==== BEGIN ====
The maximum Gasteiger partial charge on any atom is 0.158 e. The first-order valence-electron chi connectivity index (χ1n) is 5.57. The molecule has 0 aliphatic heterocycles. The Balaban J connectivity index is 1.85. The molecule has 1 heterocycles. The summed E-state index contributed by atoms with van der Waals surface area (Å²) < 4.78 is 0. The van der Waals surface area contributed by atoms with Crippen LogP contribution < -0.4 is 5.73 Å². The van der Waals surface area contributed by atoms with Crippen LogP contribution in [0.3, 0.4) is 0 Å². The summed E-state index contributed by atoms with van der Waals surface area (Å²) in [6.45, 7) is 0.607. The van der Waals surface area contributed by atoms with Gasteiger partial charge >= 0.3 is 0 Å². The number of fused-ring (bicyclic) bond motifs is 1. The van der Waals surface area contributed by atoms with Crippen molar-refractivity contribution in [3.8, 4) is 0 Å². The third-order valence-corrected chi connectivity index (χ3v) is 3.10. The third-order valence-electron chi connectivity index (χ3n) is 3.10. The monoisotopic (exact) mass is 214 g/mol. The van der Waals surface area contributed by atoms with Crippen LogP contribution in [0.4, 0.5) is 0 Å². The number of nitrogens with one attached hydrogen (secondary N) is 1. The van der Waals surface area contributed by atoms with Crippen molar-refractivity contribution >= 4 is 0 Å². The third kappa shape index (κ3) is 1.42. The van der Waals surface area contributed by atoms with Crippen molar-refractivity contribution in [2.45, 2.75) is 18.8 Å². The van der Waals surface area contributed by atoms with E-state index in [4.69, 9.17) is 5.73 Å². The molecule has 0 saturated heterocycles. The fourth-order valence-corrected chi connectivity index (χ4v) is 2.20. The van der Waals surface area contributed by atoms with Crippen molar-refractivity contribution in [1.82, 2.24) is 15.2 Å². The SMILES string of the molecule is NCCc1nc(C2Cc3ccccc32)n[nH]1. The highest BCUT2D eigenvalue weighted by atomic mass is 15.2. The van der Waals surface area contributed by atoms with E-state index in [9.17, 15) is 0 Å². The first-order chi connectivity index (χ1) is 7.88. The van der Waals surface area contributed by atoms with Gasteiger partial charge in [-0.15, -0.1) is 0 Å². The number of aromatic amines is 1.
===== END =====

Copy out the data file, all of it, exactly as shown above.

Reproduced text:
The maximum Gasteiger partial charge on any atom is 0.158 e. The first-order valence-electron chi connectivity index (χ1n) is 5.57. The molecule has 0 aliphatic heterocycles. The Balaban J connectivity index is 1.85. The molecule has 1 heterocycles. The summed E-state index contributed by atoms with van der Waals surface area (Å²) < 4.78 is 0. The van der Waals surface area contributed by atoms with Crippen LogP contribution < -0.4 is 5.73 Å². The van der Waals surface area contributed by atoms with Crippen LogP contribution in [0.3, 0.4) is 0 Å². The summed E-state index contributed by atoms with van der Waals surface area (Å²) in [6.45, 7) is 0.607. The van der Waals surface area contributed by atoms with Gasteiger partial charge >= 0.3 is 0 Å². The number of fused-ring (bicyclic) bond motifs is 1. The van der Waals surface area contributed by atoms with Crippen molar-refractivity contribution in [3.8, 4) is 0 Å². The third-order valence-corrected chi connectivity index (χ3v) is 3.10. The third-order valence-electron chi connectivity index (χ3n) is 3.10. The monoisotopic (exact) mass is 214 g/mol. The van der Waals surface area contributed by atoms with Crippen LogP contribution in [0.4, 0.5) is 0 Å². The number of nitrogens with one attached hydrogen (secondary N) is 1. The van der Waals surface area contributed by atoms with Crippen molar-refractivity contribution >= 4 is 0 Å². The third kappa shape index (κ3) is 1.42. The van der Waals surface area contributed by atoms with Crippen molar-refractivity contribution in [2.45, 2.75) is 18.8 Å². The van der Waals surface area contributed by atoms with E-state index in [4.69, 9.17) is 5.73 Å². The molecule has 0 saturated heterocycles. The fourth-order valence-corrected chi connectivity index (χ4v) is 2.20. The van der Waals surface area contributed by atoms with Crippen molar-refractivity contribution in [1.82, 2.24) is 15.2 Å². The SMILES string of the molecule is NCCc1nc(C2Cc3ccccc32)n[nH]1. The highest BCUT2D eigenvalue weighted by atomic mass is 15.2. The van der Waals surface area contributed by atoms with E-state index in [9.17, 15) is 0 Å². The first-order chi connectivity index (χ1) is 7.88. The van der Waals surface area contributed by atoms with Gasteiger partial charge in [-0.15, -0.1) is 0 Å². The number of aromatic amines is 1.